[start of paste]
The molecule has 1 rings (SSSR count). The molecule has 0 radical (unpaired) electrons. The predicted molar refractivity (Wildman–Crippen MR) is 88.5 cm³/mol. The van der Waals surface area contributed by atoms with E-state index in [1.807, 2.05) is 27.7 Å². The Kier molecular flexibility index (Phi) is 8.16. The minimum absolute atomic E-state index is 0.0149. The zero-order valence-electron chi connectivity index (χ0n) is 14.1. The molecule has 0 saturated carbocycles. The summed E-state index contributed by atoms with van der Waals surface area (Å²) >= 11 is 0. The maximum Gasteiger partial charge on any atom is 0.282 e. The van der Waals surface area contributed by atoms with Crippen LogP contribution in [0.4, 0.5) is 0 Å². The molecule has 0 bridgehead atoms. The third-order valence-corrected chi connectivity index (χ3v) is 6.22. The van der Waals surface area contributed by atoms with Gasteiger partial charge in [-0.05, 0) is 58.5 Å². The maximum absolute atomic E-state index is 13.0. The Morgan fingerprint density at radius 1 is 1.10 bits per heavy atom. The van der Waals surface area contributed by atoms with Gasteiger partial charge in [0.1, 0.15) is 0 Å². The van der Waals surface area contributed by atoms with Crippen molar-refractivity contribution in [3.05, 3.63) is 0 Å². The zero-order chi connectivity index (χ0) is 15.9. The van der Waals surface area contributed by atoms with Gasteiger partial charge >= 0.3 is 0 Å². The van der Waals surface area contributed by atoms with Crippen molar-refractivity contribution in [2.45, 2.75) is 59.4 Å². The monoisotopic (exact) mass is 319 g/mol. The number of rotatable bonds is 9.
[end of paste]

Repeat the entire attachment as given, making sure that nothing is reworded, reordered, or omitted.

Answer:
The molecule has 1 rings (SSSR count). The molecule has 0 radical (unpaired) electrons. The predicted molar refractivity (Wildman–Crippen MR) is 88.5 cm³/mol. The van der Waals surface area contributed by atoms with E-state index in [1.807, 2.05) is 27.7 Å². The Kier molecular flexibility index (Phi) is 8.16. The minimum absolute atomic E-state index is 0.0149. The zero-order valence-electron chi connectivity index (χ0n) is 14.1. The molecule has 0 saturated carbocycles. The summed E-state index contributed by atoms with van der Waals surface area (Å²) >= 11 is 0. The maximum Gasteiger partial charge on any atom is 0.282 e. The van der Waals surface area contributed by atoms with Crippen LogP contribution in [0.4, 0.5) is 0 Å². The molecule has 0 bridgehead atoms. The third-order valence-corrected chi connectivity index (χ3v) is 6.22. The van der Waals surface area contributed by atoms with Gasteiger partial charge in [-0.05, 0) is 58.5 Å². The maximum absolute atomic E-state index is 13.0. The Morgan fingerprint density at radius 1 is 1.10 bits per heavy atom. The van der Waals surface area contributed by atoms with Gasteiger partial charge in [0.1, 0.15) is 0 Å². The van der Waals surface area contributed by atoms with Crippen molar-refractivity contribution in [3.05, 3.63) is 0 Å². The zero-order chi connectivity index (χ0) is 15.9. The van der Waals surface area contributed by atoms with Gasteiger partial charge >= 0.3 is 0 Å². The van der Waals surface area contributed by atoms with Crippen molar-refractivity contribution in [2.45, 2.75) is 59.4 Å². The monoisotopic (exact) mass is 319 g/mol. The number of rotatable bonds is 9.